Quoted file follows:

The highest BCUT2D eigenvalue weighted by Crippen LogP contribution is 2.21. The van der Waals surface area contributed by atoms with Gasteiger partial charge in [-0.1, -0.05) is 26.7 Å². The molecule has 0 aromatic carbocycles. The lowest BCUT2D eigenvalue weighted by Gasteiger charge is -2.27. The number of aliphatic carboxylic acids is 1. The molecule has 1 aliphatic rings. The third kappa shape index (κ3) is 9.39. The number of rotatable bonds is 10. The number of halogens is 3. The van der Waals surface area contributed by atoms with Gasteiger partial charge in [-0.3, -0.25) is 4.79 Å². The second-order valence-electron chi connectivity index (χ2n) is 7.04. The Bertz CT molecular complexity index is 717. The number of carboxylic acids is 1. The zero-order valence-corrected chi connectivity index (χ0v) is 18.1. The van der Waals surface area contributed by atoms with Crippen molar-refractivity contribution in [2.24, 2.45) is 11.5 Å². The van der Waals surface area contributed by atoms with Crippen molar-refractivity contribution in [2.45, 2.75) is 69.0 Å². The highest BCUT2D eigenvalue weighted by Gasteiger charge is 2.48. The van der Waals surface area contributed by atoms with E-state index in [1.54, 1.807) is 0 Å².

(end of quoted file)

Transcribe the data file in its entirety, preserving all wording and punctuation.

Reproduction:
The highest BCUT2D eigenvalue weighted by Crippen LogP contribution is 2.21. The van der Waals surface area contributed by atoms with Gasteiger partial charge in [-0.1, -0.05) is 26.7 Å². The molecule has 0 aromatic carbocycles. The lowest BCUT2D eigenvalue weighted by Gasteiger charge is -2.27. The number of aliphatic carboxylic acids is 1. The molecule has 1 aliphatic rings. The third kappa shape index (κ3) is 9.39. The number of rotatable bonds is 10. The number of halogens is 3. The van der Waals surface area contributed by atoms with Gasteiger partial charge in [-0.3, -0.25) is 4.79 Å². The second-order valence-electron chi connectivity index (χ2n) is 7.04. The Bertz CT molecular complexity index is 717. The number of carboxylic acids is 1. The zero-order valence-corrected chi connectivity index (χ0v) is 18.1. The van der Waals surface area contributed by atoms with Crippen molar-refractivity contribution in [2.24, 2.45) is 11.5 Å². The van der Waals surface area contributed by atoms with Crippen molar-refractivity contribution in [2.45, 2.75) is 69.0 Å². The highest BCUT2D eigenvalue weighted by Gasteiger charge is 2.48. The van der Waals surface area contributed by atoms with E-state index in [1.54, 1.807) is 0 Å².